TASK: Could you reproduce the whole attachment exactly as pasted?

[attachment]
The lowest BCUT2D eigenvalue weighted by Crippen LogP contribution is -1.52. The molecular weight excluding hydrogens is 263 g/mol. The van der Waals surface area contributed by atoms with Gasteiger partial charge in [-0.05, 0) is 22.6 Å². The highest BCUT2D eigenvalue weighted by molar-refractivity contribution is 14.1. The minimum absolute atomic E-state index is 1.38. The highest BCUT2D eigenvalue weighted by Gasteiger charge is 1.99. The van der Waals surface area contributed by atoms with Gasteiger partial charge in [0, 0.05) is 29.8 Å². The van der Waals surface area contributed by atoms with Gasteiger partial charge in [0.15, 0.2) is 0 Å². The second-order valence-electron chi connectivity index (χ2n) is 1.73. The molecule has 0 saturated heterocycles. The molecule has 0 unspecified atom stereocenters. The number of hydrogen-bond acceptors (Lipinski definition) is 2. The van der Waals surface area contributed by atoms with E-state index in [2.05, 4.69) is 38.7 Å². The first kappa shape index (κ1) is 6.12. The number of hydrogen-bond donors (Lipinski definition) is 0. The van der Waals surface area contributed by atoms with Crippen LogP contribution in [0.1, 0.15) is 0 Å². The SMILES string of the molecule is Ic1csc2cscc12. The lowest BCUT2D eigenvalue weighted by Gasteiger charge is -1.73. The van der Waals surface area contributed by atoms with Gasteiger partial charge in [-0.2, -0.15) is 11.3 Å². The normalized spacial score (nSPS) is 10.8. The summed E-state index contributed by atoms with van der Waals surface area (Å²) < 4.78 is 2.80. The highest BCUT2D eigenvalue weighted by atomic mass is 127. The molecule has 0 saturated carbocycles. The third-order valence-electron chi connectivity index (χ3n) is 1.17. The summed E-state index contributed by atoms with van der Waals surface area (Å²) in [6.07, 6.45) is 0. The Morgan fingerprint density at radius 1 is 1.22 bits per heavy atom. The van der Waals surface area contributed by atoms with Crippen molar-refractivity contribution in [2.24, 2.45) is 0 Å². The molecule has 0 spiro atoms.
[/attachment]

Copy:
The lowest BCUT2D eigenvalue weighted by Crippen LogP contribution is -1.52. The molecular weight excluding hydrogens is 263 g/mol. The van der Waals surface area contributed by atoms with Gasteiger partial charge in [-0.05, 0) is 22.6 Å². The highest BCUT2D eigenvalue weighted by molar-refractivity contribution is 14.1. The minimum absolute atomic E-state index is 1.38. The highest BCUT2D eigenvalue weighted by Gasteiger charge is 1.99. The van der Waals surface area contributed by atoms with Gasteiger partial charge in [0, 0.05) is 29.8 Å². The van der Waals surface area contributed by atoms with Gasteiger partial charge in [0.15, 0.2) is 0 Å². The second-order valence-electron chi connectivity index (χ2n) is 1.73. The molecule has 0 saturated heterocycles. The molecule has 0 unspecified atom stereocenters. The number of hydrogen-bond acceptors (Lipinski definition) is 2. The van der Waals surface area contributed by atoms with E-state index in [2.05, 4.69) is 38.7 Å². The first kappa shape index (κ1) is 6.12. The number of hydrogen-bond donors (Lipinski definition) is 0. The van der Waals surface area contributed by atoms with Crippen LogP contribution in [0.1, 0.15) is 0 Å². The SMILES string of the molecule is Ic1csc2cscc12. The lowest BCUT2D eigenvalue weighted by Gasteiger charge is -1.73. The van der Waals surface area contributed by atoms with Gasteiger partial charge in [-0.2, -0.15) is 11.3 Å². The normalized spacial score (nSPS) is 10.8. The summed E-state index contributed by atoms with van der Waals surface area (Å²) < 4.78 is 2.80. The highest BCUT2D eigenvalue weighted by atomic mass is 127. The molecule has 0 saturated carbocycles. The third-order valence-electron chi connectivity index (χ3n) is 1.17. The summed E-state index contributed by atoms with van der Waals surface area (Å²) in [6.07, 6.45) is 0. The Morgan fingerprint density at radius 1 is 1.22 bits per heavy atom. The van der Waals surface area contributed by atoms with Crippen molar-refractivity contribution in [2.24, 2.45) is 0 Å². The molecule has 0 spiro atoms.